Full details and citations are available in NCCPR’s 2021 presentation about CASA to the Kempe Center’s annual conference.  The text is available here.

CASA’s one true benefit, if you can call it that, is that it makes all those overwhelmingly white, middle-class volunteers feel so good about “rescuing” children.  But indulging white, middle-class rescue fantasies is precisely the problem. 

CASA is a program in which overwhelmingly white middle-class volunteers with no special qualifications and maybe 40 hours of “training”[5] are empowered to investigate  families who are overwhelmingly poor and disproportionately nonwhite and pass judgement upon them.  CASA brags about how often judges rubber-stamp their recommendations.

What could possibly go wrong?

The bias is so much an inherent part of the model that one law review article aptly calls CASA “an act of white supremacy.”  Indeed CASA is so white that, in 2021, when Northwest Rocky Mountain CASA wanted to show a Black volunteer, they did what many others did: They used a stock photo.

            But instead of acknowledging this failure and changing its program to do the one thing it can do well – mentor foster youth – here’s what Colorado CASA did: They invented their own method of self-evaluation and – great news everybody – according to their own evaluation, they’re doing a wonderful job!

And though CASAs sometimes claim to be a child’s voice in court, often they are anything but.  Like guardians ad litem, CASAs advocate for what the CASA thinks is best.  If the child disagrees, the child is effectively silenced.

CASA is a program in which overwhelmingly white middle-class volunteers with no special qualifications and maybe 40 hours of “training” are empowered to investigate  families who are overwhelmingly poor and disproportionately nonwhite and pass judgement upon them.  What could possibly go wrong?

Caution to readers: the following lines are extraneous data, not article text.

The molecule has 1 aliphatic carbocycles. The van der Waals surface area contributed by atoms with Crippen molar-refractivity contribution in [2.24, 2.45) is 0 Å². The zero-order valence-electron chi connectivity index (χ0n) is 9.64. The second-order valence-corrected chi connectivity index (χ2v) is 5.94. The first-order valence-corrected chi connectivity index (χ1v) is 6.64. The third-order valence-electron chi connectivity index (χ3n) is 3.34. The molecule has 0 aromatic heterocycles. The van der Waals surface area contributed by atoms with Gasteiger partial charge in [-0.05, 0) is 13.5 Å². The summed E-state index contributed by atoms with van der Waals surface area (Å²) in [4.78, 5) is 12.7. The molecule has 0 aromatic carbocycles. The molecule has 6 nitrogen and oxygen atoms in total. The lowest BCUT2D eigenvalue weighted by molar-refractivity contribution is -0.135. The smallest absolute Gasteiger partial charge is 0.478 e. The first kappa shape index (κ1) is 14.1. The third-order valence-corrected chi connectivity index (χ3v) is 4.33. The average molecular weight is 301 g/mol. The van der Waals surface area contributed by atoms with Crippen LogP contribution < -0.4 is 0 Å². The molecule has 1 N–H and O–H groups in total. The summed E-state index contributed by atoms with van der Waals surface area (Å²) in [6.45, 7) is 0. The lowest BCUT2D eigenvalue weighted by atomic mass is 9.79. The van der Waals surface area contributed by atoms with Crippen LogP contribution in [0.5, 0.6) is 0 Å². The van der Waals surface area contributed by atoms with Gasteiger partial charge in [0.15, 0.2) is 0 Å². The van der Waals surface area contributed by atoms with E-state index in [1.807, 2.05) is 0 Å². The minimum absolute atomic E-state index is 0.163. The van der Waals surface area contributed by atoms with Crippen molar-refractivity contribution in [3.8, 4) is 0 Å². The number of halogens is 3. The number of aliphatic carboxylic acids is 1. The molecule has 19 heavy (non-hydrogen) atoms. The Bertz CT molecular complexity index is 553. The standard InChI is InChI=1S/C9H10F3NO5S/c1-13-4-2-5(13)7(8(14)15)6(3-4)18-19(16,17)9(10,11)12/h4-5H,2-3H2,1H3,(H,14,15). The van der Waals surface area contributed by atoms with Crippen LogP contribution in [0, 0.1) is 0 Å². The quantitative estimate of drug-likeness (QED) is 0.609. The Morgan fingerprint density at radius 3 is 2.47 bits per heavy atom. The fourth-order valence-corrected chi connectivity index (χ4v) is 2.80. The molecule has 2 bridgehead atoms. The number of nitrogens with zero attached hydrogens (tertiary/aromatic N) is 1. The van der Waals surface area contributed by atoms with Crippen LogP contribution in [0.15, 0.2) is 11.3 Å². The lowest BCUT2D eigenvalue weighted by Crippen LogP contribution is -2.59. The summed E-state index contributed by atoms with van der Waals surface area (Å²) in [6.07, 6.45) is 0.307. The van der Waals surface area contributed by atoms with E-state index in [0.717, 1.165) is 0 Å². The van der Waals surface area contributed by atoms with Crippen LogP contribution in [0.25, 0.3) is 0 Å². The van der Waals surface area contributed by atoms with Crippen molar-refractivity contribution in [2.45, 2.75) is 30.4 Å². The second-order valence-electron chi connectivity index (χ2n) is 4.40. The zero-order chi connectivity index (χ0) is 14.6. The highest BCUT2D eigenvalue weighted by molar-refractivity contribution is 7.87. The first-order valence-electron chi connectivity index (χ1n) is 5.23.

Of course CASAs don’t always recommend continued foster care and oppose reunification.  Neither do guardians ad litem.  But both groups should be challenged to produce data on that, in particular, when they disagree with county family policing agencies:

It’s a simple two-question test of bias:

● When the family police agency says place the child in foster care, keep the child in foster care or terminate the children’s rights to their parents, how often do you disagree? (Supporting termination instead of foster care does not count as disagreement in this context.)

● When the family police agency says don’t place the child in foster care, or return the child home how often do you disagree?

We’re willing to bet that far more often, CASAs and GALs disagree with decisions to keep children at home or reunify them.  We think the answers will show that, over and over, children who want to go home or stay home are up against any or all of the following, depending on how many are present: The family policing agency, the guardian ad litem, the intervenor and the CASA.